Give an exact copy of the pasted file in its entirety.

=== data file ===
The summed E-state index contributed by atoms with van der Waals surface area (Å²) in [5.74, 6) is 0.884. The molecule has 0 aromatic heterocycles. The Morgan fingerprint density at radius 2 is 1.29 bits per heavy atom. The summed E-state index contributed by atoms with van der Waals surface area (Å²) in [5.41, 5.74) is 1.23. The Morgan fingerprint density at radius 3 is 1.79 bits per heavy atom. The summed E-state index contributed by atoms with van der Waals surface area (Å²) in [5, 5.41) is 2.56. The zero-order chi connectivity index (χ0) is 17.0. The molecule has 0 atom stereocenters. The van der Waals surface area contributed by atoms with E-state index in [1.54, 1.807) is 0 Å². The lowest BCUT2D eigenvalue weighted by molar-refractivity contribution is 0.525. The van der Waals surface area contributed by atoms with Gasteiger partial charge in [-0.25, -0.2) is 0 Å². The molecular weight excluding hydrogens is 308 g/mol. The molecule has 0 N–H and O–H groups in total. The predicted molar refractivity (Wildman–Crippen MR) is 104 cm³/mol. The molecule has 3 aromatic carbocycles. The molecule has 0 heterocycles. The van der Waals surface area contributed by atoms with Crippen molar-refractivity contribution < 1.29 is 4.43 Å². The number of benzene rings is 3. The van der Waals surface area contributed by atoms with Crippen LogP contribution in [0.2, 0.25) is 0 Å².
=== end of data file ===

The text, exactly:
The summed E-state index contributed by atoms with van der Waals surface area (Å²) in [5.74, 6) is 0.884. The molecule has 0 aromatic heterocycles. The Morgan fingerprint density at radius 2 is 1.29 bits per heavy atom. The summed E-state index contributed by atoms with van der Waals surface area (Å²) in [5.41, 5.74) is 1.23. The Morgan fingerprint density at radius 3 is 1.79 bits per heavy atom. The summed E-state index contributed by atoms with van der Waals surface area (Å²) in [5, 5.41) is 2.56. The zero-order chi connectivity index (χ0) is 17.0. The molecule has 0 atom stereocenters. The van der Waals surface area contributed by atoms with E-state index in [1.54, 1.807) is 0 Å². The lowest BCUT2D eigenvalue weighted by molar-refractivity contribution is 0.525. The van der Waals surface area contributed by atoms with Gasteiger partial charge in [-0.25, -0.2) is 0 Å². The molecular weight excluding hydrogens is 308 g/mol. The molecule has 0 N–H and O–H groups in total. The predicted molar refractivity (Wildman–Crippen MR) is 104 cm³/mol. The molecule has 3 aromatic carbocycles. The molecule has 0 heterocycles. The van der Waals surface area contributed by atoms with Crippen molar-refractivity contribution < 1.29 is 4.43 Å². The number of benzene rings is 3. The van der Waals surface area contributed by atoms with Crippen LogP contribution in [0.2, 0.25) is 0 Å².